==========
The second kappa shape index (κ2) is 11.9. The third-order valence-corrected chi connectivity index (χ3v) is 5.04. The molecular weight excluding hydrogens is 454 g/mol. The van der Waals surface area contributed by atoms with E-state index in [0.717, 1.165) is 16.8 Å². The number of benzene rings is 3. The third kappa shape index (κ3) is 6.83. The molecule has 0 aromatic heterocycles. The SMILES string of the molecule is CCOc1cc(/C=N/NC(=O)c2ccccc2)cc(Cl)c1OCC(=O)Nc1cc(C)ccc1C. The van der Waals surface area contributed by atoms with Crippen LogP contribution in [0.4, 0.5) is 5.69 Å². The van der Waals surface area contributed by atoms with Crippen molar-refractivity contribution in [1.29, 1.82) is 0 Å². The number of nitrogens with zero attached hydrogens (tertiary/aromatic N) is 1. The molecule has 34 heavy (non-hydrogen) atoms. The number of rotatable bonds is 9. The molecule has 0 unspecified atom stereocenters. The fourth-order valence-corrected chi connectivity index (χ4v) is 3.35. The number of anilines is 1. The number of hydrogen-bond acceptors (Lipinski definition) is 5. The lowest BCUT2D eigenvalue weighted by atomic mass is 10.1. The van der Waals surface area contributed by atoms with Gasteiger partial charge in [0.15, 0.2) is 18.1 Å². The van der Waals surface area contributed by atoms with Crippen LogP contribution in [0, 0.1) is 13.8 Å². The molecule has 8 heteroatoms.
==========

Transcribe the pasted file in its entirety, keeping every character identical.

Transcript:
The second kappa shape index (κ2) is 11.9. The third-order valence-corrected chi connectivity index (χ3v) is 5.04. The molecular weight excluding hydrogens is 454 g/mol. The van der Waals surface area contributed by atoms with E-state index in [0.717, 1.165) is 16.8 Å². The number of benzene rings is 3. The third kappa shape index (κ3) is 6.83. The molecule has 0 aromatic heterocycles. The SMILES string of the molecule is CCOc1cc(/C=N/NC(=O)c2ccccc2)cc(Cl)c1OCC(=O)Nc1cc(C)ccc1C. The van der Waals surface area contributed by atoms with Crippen LogP contribution in [0.4, 0.5) is 5.69 Å². The van der Waals surface area contributed by atoms with Crippen molar-refractivity contribution in [1.29, 1.82) is 0 Å². The number of nitrogens with zero attached hydrogens (tertiary/aromatic N) is 1. The molecule has 34 heavy (non-hydrogen) atoms. The number of rotatable bonds is 9. The molecule has 0 unspecified atom stereocenters. The fourth-order valence-corrected chi connectivity index (χ4v) is 3.35. The number of anilines is 1. The number of hydrogen-bond acceptors (Lipinski definition) is 5. The lowest BCUT2D eigenvalue weighted by atomic mass is 10.1. The van der Waals surface area contributed by atoms with Gasteiger partial charge in [0.15, 0.2) is 18.1 Å². The van der Waals surface area contributed by atoms with Crippen LogP contribution in [0, 0.1) is 13.8 Å². The molecule has 8 heteroatoms.